Quichua of Imbabura: A Brief Phonetic Sketch of Fricatives

Jesus Toapanta, Marleen Haboud


Quechua is considered to be the language of the Incas. This civilization ruled during approximately 1430 to 1530. Their Empire was called Tahuantinsuyo and covered the areas currently occupied by Ecuador, Peru, Bolivia, north and the central region of Chile and northeast Argentina; at present, it is in Ecuador, Peru and Bolivia where Quechua still remains vigorous, at least in the sense of the number of speakers.
Quechua dialects are very diverse and vary significantly in features such as  voicing, frication, glotalization, aspiration, vowel sounds, and in the absence or presence of certain sounds. This paper presents phonetic data regarding the fricative and affricate sounds of the Quechua language; it provides current data of a language dialect spoken in the province of Imbabura- Ecuador, most commonly known as Quichua. The data were elicited from people belonging to the Otavalo indigenous community.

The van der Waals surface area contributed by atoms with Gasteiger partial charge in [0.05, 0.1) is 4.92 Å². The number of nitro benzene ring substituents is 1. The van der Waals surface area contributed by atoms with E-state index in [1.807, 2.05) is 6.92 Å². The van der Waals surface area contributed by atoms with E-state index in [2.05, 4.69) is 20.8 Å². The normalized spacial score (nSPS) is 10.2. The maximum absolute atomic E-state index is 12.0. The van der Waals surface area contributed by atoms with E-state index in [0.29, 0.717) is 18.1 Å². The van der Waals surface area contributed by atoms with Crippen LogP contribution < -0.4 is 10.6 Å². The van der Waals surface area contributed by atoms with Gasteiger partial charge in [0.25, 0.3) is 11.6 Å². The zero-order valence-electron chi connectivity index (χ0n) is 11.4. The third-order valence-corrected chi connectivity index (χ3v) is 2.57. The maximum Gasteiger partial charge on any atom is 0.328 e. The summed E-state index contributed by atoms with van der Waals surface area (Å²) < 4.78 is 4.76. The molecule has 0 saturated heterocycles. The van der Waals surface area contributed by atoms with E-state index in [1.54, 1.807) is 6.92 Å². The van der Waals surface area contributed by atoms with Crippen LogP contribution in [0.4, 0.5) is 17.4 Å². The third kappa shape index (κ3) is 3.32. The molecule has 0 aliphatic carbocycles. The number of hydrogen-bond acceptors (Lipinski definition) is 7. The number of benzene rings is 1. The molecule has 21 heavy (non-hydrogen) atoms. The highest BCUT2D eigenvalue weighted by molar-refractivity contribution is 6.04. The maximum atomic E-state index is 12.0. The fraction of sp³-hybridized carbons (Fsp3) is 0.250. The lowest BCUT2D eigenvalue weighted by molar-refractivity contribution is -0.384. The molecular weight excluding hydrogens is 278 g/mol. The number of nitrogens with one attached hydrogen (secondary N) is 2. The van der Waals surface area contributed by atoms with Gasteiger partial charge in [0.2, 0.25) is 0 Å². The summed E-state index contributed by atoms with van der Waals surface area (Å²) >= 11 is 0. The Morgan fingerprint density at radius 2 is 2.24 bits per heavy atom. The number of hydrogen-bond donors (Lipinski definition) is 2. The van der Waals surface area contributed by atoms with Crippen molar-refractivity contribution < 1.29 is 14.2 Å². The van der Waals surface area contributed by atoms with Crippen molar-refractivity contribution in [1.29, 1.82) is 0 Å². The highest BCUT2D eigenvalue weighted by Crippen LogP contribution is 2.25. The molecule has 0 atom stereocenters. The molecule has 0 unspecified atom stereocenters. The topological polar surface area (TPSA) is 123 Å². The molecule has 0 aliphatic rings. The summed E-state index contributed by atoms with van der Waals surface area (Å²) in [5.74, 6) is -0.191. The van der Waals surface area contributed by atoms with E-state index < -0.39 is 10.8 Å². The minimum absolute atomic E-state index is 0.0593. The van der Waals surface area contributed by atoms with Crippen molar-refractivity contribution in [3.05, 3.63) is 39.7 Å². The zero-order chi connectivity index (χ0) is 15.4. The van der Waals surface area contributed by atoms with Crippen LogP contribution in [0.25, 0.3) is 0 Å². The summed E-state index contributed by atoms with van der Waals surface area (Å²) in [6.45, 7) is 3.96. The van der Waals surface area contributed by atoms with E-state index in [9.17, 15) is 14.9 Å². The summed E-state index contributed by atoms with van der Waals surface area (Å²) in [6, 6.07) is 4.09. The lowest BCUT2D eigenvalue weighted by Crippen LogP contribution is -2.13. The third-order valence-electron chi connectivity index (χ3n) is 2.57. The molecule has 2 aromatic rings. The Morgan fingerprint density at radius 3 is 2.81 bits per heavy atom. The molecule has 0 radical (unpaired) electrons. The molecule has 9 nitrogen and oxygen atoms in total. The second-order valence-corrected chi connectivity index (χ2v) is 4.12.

Full Text:


DOI: https://doi.org/10.5296/ijl.v4i2.1474

Copyright (c)

International Journal of Linguistics  ISSN 1948-5425  Email: ijl@macrothink.org

Copyright © Macrothink Institute ISSN 1948-5425

To make sure that you can receive messages from us, please add the 'macrothink.org' domain to your e-mail 'safe list'. If you do not receive e-mail in your 'inbox', check your 'bulk mail' or 'junk mail' folders.